The seventh trumpet sounds, and in heaven loud voices proclaim the final triumph of God and Christ over the world. The theme is the kingdom of God and of Christ—a dual kingdom eternal in its duration. The “kingdom” (GK G993) is a main theme of the entire book of Revelation (1:6, 9; 5:10; 11:17; 12:10; 19:6; 20:4; 22:5). This kingdom involves the millennial kingdom and its blending into the eternal kingdom (chs. 20-22). The image suggests the transference of the world empire, once dominated by a usurping power, that has now at length passed into the hands of its true owner and king. The present rulers are Satan, the beast, and the false prophet. The announcement of the reign of the king occurs here, but the final breaking of the enemies’ hold over the world does not occur till the return of Christ (19:11ff.).
Verses 15-18 are reminiscent of Ps 2. The opening portion of this psalm describes the pagan nations and kings set in opposition to God and his Anointed One. Then there follows the establishment of the Son in Zion as the Sovereign of the world and an appeal to the world rulers to put their trust in the Son before his wrath burns. John does not distinguish here between the millennial kingdom of Christ and the eternal kingdom of the Father (but cf. 3:21) as Paul does (1Co 15:24-28). This should be viewed as a difference merely of detail and emphasis, not of basic theology. In John’s view this world becomes the arena for the manifestation of God’s kingdom. While at this point the emphasis is on the future visible establishment of God’s kingdom, that same kingdom is in some real sense now present; and John is participating in it (see 1:9).
16 And the twenty-four elders, who were seated on their thrones before God, fell on their faces and worshiped God, 17 saying: “We give thanks to you, Lord God Almighty, the One who is and who was, because you have taken your great power and have begun to reign.
As the other features in these verses are anticipatory, so the expression “have begun to reign” looks forward to the millennial reign depicted in ch. 20. Significantly, the title of God found earlier in the book, “who is, and who was, and who is to come” (1:8; 4:8), now is “who is and who was.” He has now come! God has taken over the power of the world from Satan (Lk 4:6).
18 The nations were angry; and your wrath has come. The time has come for judging the dead, and for rewarding your servants the prophets and your saints and those who reverence your name, both small and great — and for destroying those who destroy the earth.”
This passage contains a synopsis of the remaining chapters of Revelation. The nations opposed to God and incited by the fury of the dragon (12:12) have brought wrath on God’s people (Ps 2:1-3). For this, God has brought his wrath on the nations (14:7; 16:1ff.; 18:20; 19:19b; 20:11-15). The time (GK G2789) has now come for three further events: the judgment of the dead (20:11-15); the final rewarding of the righteous (21:1-4; 22:3-5); and the final destruction of the destroyers of the earth (Babylon, the beast, the false prophet, and the dragon; 19:2, 11; 20:10).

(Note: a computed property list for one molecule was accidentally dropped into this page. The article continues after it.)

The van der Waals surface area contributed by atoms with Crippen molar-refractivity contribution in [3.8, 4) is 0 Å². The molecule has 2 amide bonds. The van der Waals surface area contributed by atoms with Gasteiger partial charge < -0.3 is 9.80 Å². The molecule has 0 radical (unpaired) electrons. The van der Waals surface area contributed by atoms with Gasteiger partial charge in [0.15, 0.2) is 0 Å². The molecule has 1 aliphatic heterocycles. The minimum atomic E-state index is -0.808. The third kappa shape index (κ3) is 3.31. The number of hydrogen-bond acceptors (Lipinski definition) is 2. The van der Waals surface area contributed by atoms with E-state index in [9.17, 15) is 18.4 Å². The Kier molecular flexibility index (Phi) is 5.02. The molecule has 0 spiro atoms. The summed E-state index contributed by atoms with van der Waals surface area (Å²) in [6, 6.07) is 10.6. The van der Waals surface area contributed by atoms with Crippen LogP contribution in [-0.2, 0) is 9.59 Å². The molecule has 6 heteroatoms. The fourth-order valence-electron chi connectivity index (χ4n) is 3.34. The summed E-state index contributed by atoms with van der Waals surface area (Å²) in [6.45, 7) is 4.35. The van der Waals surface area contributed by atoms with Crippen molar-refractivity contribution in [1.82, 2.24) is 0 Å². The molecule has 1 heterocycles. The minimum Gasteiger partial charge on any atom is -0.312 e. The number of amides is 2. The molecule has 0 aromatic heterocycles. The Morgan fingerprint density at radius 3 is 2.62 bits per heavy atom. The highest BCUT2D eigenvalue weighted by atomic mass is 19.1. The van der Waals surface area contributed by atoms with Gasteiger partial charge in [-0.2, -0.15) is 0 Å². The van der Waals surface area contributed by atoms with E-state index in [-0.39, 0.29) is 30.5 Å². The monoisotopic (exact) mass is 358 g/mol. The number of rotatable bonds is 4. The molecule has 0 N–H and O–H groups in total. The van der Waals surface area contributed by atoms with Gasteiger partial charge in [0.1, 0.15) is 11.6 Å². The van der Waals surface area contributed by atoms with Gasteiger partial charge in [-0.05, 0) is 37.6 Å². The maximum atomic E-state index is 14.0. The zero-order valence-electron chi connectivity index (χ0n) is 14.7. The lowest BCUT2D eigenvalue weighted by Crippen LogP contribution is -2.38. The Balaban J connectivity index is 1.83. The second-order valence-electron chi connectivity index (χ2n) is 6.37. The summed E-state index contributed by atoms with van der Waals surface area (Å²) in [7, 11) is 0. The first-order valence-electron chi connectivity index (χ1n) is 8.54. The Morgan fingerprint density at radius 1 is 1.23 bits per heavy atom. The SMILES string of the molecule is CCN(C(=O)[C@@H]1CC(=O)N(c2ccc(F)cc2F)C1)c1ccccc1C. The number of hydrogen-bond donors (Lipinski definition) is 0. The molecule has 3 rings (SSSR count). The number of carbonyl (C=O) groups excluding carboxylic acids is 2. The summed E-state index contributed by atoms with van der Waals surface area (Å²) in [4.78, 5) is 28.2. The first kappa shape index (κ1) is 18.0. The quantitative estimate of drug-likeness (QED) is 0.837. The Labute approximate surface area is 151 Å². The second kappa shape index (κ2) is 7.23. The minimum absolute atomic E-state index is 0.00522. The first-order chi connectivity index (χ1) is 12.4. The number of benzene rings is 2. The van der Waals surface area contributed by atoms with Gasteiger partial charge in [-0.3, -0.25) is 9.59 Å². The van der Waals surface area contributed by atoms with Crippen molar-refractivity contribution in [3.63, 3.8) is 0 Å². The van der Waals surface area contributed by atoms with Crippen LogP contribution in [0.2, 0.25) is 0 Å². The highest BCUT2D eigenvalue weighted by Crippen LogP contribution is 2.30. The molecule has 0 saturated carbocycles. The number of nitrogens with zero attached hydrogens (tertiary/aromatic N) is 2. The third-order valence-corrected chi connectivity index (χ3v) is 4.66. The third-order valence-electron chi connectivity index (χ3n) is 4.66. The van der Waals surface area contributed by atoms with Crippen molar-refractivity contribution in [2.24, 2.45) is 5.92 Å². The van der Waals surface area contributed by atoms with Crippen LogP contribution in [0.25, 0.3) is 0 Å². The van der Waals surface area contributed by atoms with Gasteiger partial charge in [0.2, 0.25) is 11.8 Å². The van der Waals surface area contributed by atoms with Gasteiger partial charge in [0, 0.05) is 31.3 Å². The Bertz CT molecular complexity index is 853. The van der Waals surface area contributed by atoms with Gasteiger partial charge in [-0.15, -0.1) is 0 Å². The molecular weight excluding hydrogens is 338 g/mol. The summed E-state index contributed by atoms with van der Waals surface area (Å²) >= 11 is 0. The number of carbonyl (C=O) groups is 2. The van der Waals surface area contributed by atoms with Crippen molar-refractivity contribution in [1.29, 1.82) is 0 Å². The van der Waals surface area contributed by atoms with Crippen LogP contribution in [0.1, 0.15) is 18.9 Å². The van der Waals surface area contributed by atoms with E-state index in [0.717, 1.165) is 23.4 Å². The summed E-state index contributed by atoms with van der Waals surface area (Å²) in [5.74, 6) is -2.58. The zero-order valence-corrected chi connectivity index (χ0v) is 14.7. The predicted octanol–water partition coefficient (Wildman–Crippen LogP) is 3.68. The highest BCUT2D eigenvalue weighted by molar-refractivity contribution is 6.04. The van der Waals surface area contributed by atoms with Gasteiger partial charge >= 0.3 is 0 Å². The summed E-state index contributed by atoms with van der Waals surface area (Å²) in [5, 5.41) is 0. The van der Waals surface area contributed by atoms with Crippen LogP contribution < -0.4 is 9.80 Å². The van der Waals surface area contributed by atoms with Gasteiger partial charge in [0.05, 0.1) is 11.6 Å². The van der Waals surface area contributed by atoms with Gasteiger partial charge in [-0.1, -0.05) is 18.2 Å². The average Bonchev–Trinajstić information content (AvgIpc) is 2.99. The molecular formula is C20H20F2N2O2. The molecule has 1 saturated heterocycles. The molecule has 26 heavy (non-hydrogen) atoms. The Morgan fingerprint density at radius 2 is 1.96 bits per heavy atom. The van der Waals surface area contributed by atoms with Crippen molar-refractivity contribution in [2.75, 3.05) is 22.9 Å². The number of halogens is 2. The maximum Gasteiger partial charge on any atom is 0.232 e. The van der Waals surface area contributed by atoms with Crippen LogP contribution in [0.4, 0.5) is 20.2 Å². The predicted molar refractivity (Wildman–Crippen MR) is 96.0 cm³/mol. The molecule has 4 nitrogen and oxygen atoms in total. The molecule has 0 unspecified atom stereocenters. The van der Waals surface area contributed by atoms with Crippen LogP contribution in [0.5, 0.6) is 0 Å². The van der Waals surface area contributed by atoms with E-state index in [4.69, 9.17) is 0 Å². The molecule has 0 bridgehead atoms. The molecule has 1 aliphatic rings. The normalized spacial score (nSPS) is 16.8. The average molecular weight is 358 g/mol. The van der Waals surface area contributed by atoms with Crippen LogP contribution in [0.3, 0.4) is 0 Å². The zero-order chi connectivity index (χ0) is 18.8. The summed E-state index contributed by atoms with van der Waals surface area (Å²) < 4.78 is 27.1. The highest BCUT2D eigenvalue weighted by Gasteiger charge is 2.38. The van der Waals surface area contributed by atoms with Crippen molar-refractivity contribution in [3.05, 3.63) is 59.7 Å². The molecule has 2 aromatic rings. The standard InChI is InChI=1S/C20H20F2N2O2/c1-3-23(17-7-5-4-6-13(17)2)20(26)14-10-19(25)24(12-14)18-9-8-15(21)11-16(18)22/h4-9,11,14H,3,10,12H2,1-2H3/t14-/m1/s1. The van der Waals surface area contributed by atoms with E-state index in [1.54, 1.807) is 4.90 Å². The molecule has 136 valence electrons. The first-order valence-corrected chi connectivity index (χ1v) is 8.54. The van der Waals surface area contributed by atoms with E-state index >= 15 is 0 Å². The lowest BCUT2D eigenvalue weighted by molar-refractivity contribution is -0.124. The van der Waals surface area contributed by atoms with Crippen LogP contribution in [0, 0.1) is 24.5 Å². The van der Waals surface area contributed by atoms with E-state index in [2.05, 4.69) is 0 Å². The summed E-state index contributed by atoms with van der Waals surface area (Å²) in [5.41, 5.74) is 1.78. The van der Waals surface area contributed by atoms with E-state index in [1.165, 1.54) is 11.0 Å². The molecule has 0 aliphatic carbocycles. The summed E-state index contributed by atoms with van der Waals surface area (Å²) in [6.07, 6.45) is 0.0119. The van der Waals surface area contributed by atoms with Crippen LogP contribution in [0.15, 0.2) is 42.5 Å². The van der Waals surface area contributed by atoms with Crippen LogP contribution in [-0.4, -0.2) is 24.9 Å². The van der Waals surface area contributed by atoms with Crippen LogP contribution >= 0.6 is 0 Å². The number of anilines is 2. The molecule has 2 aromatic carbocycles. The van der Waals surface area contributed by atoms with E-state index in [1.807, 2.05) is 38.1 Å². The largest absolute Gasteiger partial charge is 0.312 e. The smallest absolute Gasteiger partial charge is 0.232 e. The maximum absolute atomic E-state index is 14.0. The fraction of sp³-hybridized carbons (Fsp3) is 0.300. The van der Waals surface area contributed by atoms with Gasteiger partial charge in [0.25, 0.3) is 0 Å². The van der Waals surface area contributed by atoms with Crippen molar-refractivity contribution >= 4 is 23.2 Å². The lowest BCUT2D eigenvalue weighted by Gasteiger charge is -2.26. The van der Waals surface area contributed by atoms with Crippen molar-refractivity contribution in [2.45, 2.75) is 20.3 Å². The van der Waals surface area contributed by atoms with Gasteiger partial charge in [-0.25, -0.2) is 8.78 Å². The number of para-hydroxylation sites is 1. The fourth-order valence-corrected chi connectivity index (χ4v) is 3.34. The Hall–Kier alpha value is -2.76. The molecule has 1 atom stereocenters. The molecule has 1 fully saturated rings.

In Revelation three groups of persons receive rewards: (1) God’s “servants the prophets” (cf. 18:20; 22:9); (2) the “saints” (perhaps the martyrs; cf. 5:8; 8:3-4; 13:7, 10; 16:6; 18:20, 24; or simply believers in every age, cf. 19:8; 20:9); and (3) “those who reverence [God’s] name” (cf. 14:7; 15:4). In whatever way these groups are denoted, it is important to note that in Revelation the prophets are specially singled out (16:6; 18:20, 24; 22:6, 9).
Rev. 11.19 Then God’s temple in heaven was opened, and within his temple was seen the ark of his covenant. And there came flashes of lightning, rumblings, peals of thunder, an earthquake and a great hailstorm.
In the heavenly temple John sees the ark of God’s covenant. In the OT the ark was the chest that God directed Moses to make and place within the holiest room of the tabernacle sanctuary (Ex 25:10-22). He was directed to put in the ark the two tablets of the Decalogue—the documentary basis of God’s redemptive covenant with Israel (Ex 34:28-29). Presumably the ark was destroyed when Nebuchadnezzar burned the temple in 586 B.C., for there was no ark in the second temple. Although the way into the Most Holy Place was barred under the old covenant to all except the high priest, now full and immediate access for all, along with a perfect redemption, has been secured by Christ’s death (Heb 9:11-12; 10:19-22).
In v. 19 the kingdom of God is seen retrospectively as having fully come. Yet its coming will be elaborated in chs. 20-22. Prospectively, this sight of the ark prepares us for the following chapters, which concern the faithfulness of God to his covenant people. As the ark was the sign to Israel of God’s loyal love throughout their desert journeys and battles, so this sign of the new covenant will assure the followers of Christ of his loyal love through their severe trial and attacks by the beast. “Flashes of lightning, rumblings, peals of thunder” represent God’s presence and vindication of his people (cf. comment on 6:12; 8:5).